It’s impossible to talk about Mr Shifty and not mention Hotline Miami. Top-down, high-stakes combat, mainly consisting of clearing floors of enemies before finding an exit to take on the next level.
Mr Shifty’s most important innovation is the teleport ability, similar to Disney’s Marvel’s Nightcrawler. An ever present white dot resides a few inches in front of your character in the direction he is looking, signifying where your teleport will take you. You can teleport through just about anything, as long as there is a playable space on the other side.
Teleporting works like Epona’s carrots from Ocarina of Time, each shift uses one of five boxes that refill after a few seconds. Use them all, and you’ll have to wait a tad longer to fill the bar up again. I always had enough juice to stick and move, but the system cleverly limits shifting too far ahead of certain hazards.
In such a fast-paced game, I would appreciate a sound cue letting me know when the shift refilled to save me looking away from the action.
Shifty goes for a cartoony comic-book look and spy theme. The visuals are pleasing and communicate the rules of the battlefield well. The presentation is tight but could have benefitted from some variety.
The story is very glib. It winks heavily while delivering intentionally vague lines about the motivation in what I assume is a send-up of action fiction. A more engrossing or personal story could have fought away the tedium of the later stages.
The soundtrack started off strong with a killer rock guitar riff, but quickly ran out of steam, offering little variety after a few hours. Perhaps a tense spy-score would have better fit the overall theme.
There are also environmental hazards like lasers, exploding barrels, shift-disabling rays, and more. You’ll interact with the level too, shutting down security, stealing items, and unlocking doors.
I feel this aspect could have been explored much deeper to further set Shifty apart from Hotline and provide more meat to the repetitive gameplay. The prospect of infiltrating a building as a teleporting super spy was intriguing, but it mostly devolved into clearing hordes of goons and the odd set piece of moving lasers decimating everything in their path.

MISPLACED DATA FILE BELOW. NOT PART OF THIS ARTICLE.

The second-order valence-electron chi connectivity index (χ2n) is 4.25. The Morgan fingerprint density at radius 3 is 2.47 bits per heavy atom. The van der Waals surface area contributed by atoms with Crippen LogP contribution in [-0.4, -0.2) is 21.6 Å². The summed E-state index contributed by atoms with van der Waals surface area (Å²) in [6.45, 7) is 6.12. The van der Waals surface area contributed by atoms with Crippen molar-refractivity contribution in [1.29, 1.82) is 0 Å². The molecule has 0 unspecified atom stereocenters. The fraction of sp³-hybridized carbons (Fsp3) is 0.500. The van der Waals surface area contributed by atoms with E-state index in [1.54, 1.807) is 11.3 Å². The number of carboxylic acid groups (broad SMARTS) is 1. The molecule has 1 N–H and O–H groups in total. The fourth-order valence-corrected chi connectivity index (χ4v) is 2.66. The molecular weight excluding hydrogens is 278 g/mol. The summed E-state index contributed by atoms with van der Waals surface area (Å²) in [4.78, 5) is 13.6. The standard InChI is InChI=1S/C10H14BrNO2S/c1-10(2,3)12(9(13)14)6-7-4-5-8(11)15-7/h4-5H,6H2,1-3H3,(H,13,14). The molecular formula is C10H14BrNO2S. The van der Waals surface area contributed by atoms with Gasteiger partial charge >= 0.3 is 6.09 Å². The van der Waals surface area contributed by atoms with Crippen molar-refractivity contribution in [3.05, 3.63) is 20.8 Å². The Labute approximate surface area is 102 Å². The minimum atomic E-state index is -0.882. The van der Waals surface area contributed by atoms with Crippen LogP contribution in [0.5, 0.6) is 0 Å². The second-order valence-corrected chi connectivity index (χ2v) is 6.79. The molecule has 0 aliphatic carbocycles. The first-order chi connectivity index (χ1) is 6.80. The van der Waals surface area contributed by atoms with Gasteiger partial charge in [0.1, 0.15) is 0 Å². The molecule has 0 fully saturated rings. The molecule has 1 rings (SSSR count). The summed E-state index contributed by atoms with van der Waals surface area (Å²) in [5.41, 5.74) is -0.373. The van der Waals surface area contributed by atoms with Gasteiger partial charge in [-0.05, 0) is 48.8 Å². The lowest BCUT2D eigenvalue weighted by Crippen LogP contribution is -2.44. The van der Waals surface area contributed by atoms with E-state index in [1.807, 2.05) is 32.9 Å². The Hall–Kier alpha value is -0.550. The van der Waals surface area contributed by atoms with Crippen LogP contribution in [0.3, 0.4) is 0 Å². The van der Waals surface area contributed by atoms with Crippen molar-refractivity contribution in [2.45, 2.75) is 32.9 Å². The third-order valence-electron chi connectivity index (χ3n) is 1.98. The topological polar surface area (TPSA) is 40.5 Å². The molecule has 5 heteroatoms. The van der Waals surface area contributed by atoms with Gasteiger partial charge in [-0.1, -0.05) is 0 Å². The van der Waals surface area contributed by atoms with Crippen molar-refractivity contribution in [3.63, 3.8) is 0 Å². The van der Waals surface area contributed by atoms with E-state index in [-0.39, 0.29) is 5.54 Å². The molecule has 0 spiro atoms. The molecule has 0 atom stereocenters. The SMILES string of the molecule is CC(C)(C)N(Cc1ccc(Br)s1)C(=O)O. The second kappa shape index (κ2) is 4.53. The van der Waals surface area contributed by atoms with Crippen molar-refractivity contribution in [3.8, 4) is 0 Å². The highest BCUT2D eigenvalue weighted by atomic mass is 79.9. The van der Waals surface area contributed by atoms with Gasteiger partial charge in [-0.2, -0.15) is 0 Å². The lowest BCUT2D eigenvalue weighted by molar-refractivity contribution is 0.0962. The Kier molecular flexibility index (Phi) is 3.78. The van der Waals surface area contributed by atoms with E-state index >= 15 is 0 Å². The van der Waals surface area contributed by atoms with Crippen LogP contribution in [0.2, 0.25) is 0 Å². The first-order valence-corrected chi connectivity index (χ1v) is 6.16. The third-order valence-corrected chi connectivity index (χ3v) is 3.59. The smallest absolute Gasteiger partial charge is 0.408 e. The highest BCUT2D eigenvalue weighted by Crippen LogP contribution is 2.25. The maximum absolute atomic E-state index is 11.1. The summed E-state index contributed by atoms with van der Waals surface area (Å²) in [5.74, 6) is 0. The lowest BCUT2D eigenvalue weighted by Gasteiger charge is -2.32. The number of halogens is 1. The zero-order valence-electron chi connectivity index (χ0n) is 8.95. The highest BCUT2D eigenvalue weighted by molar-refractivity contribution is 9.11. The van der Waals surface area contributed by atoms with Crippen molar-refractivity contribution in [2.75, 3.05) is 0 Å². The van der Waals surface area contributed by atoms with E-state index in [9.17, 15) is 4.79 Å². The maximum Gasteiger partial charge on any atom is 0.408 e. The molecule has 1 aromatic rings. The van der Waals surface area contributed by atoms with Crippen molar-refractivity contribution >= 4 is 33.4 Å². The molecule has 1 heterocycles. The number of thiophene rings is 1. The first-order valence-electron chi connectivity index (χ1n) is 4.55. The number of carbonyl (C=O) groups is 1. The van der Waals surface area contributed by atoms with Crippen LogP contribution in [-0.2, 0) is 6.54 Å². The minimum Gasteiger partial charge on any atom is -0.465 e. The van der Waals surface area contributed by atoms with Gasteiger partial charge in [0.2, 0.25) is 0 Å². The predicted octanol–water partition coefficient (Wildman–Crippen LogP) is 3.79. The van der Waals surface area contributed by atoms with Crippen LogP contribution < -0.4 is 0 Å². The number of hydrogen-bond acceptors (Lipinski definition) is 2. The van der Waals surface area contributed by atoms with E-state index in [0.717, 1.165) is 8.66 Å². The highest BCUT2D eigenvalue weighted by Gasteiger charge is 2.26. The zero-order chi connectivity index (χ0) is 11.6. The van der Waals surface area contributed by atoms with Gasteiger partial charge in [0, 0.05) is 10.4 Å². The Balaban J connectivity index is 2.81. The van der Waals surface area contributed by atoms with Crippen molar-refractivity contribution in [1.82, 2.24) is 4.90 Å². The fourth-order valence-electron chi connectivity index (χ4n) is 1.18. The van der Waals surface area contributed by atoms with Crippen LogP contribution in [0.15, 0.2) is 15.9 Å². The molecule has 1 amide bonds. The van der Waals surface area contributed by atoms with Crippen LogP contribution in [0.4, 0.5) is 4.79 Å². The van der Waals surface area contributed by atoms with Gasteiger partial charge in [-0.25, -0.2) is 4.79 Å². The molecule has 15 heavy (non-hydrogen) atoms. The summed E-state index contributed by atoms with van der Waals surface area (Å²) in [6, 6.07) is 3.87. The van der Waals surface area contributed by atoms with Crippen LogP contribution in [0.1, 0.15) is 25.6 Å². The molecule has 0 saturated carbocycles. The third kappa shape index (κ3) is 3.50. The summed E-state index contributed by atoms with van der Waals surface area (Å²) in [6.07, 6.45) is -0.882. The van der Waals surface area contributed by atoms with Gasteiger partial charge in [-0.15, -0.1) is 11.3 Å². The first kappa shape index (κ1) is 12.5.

As I mentioned earlier, when imitating another game so closely, it’s impossible to avoid comparisons. Hotline Miami derived satisfaction from the fast-paced, one-hit death shootouts. Death came fast but never felt cheap as you unfolded it’s challenges like a puzzle. The emphasis on guns added a layer of multi-task coordination that tickled the brain.
Shifty’s base gameplay is much easier and loses much of the adrenaline and satisfaction because of it. The enemies and their bullets move slower and your attacks feel overpowered unless dealing with the artificial difficulty of large hordes. The melee has a long range and the teleportation guarantees you can dart away from almost every danger to regroup.
Open areas filled with gunmen and lacking bullet-proof walls proved the most challenging and also the most fun as intelligent shifting became essential for survival and provided a rush. Bullet-proof walls however, unfortunately expose the AI’s desire to funnel through the same door as you create a pile of dead guards.
A meter fills up that activates a bullet-time effect when a bullet should have killed you, serving as a stylish safety net and providing a huge advantage when the situation might be most dire.
Mr Shifty’s tedious nature fails to deliver on the huge potential of its mechanics. It doesn’t help that the throwaway story does nothing to promote engagement. There’s some fun to be had and it’s worth a look if the premise has intrigued you, but I can’t wholeheartedly recommend it.